School Board candidates John Doyle and Robin Sadler have raised almost as much campaign cash as the remaining 14 candidates combined.
Doyle, the race's only incumbent, has raised $14,151, primarily through two fund-raisers that attracted many School Board employees and political associates.
Mrs. Sadler has raised $13,288, much of it in relatively large contributions from well-known business executives.
Most other candidates have raised between $1,000 and $2,000, according to required filings with the Board of Elections. The only other candidates who had raised significantly more by Monday's filing deadline were Patrick Wesp, $7,841; James Williams $4,586; and Helene Kramer, $3,070.
Only one candidate, Gilbert Hernandez, has failed to disclose his finances to the Board of Education, as required by law. Ironically, he has made the school system's fiscal accountability one of his major campaign issues.
"I didn't get around to it," he said.
Hernandez estimated he has raised about $800 and loaned his campaign another $350 to $400.
Six candidates have loaned money to their campaigns. Wesp has loaned the most, $1,950.
Most candidates are relying on contributions of less than $100. Doyle and Mrs. Sadler have garnered most of the larger contributors.
Doyle's most recognizable contributor is former Mayor James D. Griffin, whose campaign organization, "Friends of Jim Griffin," donated $100. RJD Security, owned by Deputy Police Commissioner Rocco Diina, also contributed $100. Diina has stepped away from the day-to-day running of the company while he is in the Police Department.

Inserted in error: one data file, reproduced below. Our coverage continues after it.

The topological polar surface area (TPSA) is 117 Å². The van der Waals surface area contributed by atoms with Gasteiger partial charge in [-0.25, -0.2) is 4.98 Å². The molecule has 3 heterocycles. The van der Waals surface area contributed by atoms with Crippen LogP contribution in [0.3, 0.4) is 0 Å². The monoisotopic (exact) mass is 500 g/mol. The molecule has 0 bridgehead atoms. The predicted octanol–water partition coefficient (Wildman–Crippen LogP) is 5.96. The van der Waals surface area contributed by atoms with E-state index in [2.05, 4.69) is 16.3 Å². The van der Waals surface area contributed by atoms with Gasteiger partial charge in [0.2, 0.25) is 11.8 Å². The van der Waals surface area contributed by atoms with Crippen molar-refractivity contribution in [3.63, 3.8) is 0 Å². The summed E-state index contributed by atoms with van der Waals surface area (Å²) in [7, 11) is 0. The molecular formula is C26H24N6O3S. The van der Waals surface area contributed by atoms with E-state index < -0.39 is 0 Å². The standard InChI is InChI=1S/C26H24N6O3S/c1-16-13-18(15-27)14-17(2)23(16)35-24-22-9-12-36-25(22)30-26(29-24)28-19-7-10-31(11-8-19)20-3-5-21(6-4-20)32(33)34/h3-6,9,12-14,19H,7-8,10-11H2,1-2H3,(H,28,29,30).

Doyle has accepted a half-dozen $100 and $200 contributions from unions and contractors that do business with the School Board. Candidates were collectively asked at a forum at the YWCA last week if they had accepted contributions from unions and other parties doing business with the School Board. Doyle was not among those who raised hands.
Mrs. Sadler has obtained 48 contributions of $100 or more. Six gave $500, including M&T Bank Chairman Robert Wilmers; investor and M&T board member Brent Baird; business executive Frank McGuire; Ronald Zoeller, Mrs. Sadler's boss at North American Administrators; and companies owned by contractor Frank Ciminelli and industrialist Richard Garman.
Wilmers, McGuire, Zoeller and Garman worked with Mrs. Sadler on the Buffalo Financial Plan Commission.
Those contributing $250 to Mrs. Sadler's campaign include Computer Task Group Inc. Chairman David Campbell, business executive Anthony Gioia and banker and former Common Council Member David Rutecki.
Those making $100 contributions include Niagara Frontier Transportation Authority Chairman Robert Gioia and Terrence Conners, a close friend and adviser of Mayor Masiello.
Wesp was the only other candidate to receive a $500 contribution. It came from his mother, Margaret Hammersley, a reporter for The Buffalo News.
A handful of elected officials contributed to campaigns.
County Executive Gorski's organization gave $25 to Sheila Nickson.
Common Council Member David Franczyk gave $200 to James Konicki.
County Legislator Gregory Olma gave $50 to Konicki.
Common Council Member Dale Zuchlewski gave $100 to Melody Simon.
None of the candidates listed contributions from the Buffalo Teachers Federation.
Melody Simon reported a $100 contribution from the Buffalo Educational Support team, which represents teacher's aides.